(January 23, 2017 — ANNAPOLIS, Md.) — The Maryland Chamber of Commerce stood Monday with a business coalition to oppose House Bill 0001/Senate Bill 0230, which would require businesses as small as 15 employees to pay part-time employees for as many as seven full business days off.
The business coalition, which includes the Associated Builders and Contractors, the Maryland Motor Truck Association, the Maryland Retailers Association, the Maryland Society for Human Resource Management (SHRM), the Mid-Atlantic Petroleum Distributors Association, the National Federation of Independent Business, the Restaurant Association of Maryland, and the WMDA Service Station and Automotive Repair Association, believes the bill as written is an undue burden on businesses.
“Maryland has a longstanding reputation of not being a business-friendly state,” said Maryland Retailers Association President Cailey Locklear Tolle, “and it is, in part, due to the increasing number of costly mandates the legislature has [passed] and continues to pass.”
Employers on both the business and nonprofit sides shared their concerns about the bill, under which mandatory paid leave kicks in as soon as a part-time employee works eight total hours per week. In addition to concerns about the cost an employer has to shoulder, they expressed the challenge of simply administering this kind of law.
“[It] really would be too cumbersome to any business, let alone a small, family-owned business,” said ConTemporaries President Erin Allen. “I only have five in-house employees, and trying to administer something of that magnitude would really be a challenge.”
Allen’s business is operated out of Montgomery County. There, a separate paid leave bill has already been enacted. HB001/SB0230 does not preempt Montgomery County’s law, which means businesses that operate in Montgomery County and other Maryland counties would have to figure out how to enforce both laws at once for the employees that work in Montgomery County.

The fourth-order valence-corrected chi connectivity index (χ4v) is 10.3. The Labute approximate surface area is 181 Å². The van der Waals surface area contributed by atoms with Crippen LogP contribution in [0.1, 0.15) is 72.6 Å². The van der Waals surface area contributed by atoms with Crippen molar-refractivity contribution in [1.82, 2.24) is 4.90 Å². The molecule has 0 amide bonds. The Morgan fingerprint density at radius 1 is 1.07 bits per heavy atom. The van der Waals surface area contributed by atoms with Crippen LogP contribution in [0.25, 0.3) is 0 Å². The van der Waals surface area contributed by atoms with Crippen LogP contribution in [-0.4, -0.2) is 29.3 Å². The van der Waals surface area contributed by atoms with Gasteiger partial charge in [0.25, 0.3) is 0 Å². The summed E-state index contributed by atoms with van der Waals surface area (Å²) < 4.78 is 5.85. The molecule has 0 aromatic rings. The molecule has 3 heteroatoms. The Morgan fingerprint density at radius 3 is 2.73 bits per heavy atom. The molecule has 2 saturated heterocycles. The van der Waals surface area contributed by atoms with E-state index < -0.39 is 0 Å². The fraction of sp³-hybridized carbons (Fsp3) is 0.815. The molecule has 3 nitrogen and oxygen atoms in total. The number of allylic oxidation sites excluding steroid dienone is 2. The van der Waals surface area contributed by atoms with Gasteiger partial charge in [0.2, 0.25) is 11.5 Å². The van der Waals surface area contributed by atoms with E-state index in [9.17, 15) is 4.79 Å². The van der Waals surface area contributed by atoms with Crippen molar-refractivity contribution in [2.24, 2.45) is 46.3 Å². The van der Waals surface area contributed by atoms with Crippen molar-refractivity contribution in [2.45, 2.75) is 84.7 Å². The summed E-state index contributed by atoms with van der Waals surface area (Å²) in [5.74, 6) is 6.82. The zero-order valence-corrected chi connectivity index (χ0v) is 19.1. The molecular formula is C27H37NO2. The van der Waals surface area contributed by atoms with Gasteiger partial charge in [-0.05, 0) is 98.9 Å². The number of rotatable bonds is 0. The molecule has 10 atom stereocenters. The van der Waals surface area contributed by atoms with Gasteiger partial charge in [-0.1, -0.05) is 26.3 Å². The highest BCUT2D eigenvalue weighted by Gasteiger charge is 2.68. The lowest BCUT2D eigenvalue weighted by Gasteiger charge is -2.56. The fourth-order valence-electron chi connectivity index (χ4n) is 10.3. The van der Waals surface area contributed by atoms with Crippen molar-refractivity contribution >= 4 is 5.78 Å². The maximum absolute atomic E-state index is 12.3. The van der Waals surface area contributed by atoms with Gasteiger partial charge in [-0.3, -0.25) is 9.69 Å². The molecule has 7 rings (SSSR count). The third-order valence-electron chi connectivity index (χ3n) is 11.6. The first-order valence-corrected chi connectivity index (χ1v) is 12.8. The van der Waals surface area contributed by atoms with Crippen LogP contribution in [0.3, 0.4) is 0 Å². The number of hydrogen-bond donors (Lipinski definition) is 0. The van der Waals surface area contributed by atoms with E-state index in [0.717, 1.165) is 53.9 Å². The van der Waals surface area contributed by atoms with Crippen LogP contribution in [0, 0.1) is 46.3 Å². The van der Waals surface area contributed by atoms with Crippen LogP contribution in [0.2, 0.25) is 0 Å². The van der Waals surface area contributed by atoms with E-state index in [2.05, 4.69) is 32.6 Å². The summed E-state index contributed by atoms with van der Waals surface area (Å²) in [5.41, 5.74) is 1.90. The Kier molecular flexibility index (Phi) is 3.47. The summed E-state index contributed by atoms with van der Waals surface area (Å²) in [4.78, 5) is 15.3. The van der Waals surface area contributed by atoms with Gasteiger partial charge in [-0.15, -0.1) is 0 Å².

The Maryland Chamber wants any bill that legislators intend to pass to preempt Montgomery County’s law for this reason.
Fighting some form of mandatory paid leave looks to be an uphill battle. In addition to HB001/SB0230, Gov. Larry Hogan is expected to release his own version. The Chamber has not seen the governor’s bill and therefore cannot yet speak to it specifically.
Tolle noted that she and other employer advocates have shared their concerns repeatedly, asking that, if there must be a bill, the number of employees be raised to 50; that the Montgomery County law be preempted; that accidental noncompliance not carry the burden of possible action from the state attorney general; and that it take more than eight hours a week of work in order to qualify for paid leave. The bills thus far, she said, reflect none of those concerns.
“We’re sitting at the table,” Tolle said. “We understand that this is a [legislative] priority and have very explicitly been told that something will be moving, and that’s why we think it’s important to share both with the legislature and with the general public what the concerns of businesses are all over the state.”
That doesn’t even touch the fact that many of these employers already offer paid time off. The advocacy in favor of HB0001/SB0230 may imply that small business owners provide no paid time off for part time employees, but that’s not true.
“We currently have a paid time off policy,” said George Koste. “It’s use it as you would like to use it, and you can use it in one-hour increments. In my understanding, the current law is saying sick leave has to be used at a minimum of four hours.
“[Under my organization’s plan], if somebody wants to take an hour off to go to the doctor, they have that ability without having to turn in four hours of time. I also… let my folks carry over 48 hours, or six days, every year.”
At its core, the small business issue with HB0001/SB0230 is one of administration and affordability. A one-size-fits-all mandate, business coalition members said, doesn’t mean a business can afford to comply. That means a mandate could result in job cuts or cuts in hours available to part-time workers.
“Businesses want to offer their employees competitive wages and benefits that make them happy and encourage productivity,” Tolle said. “But the reality is that not every business is able to do so because it comes with a cost. That cost must come from somewhere.”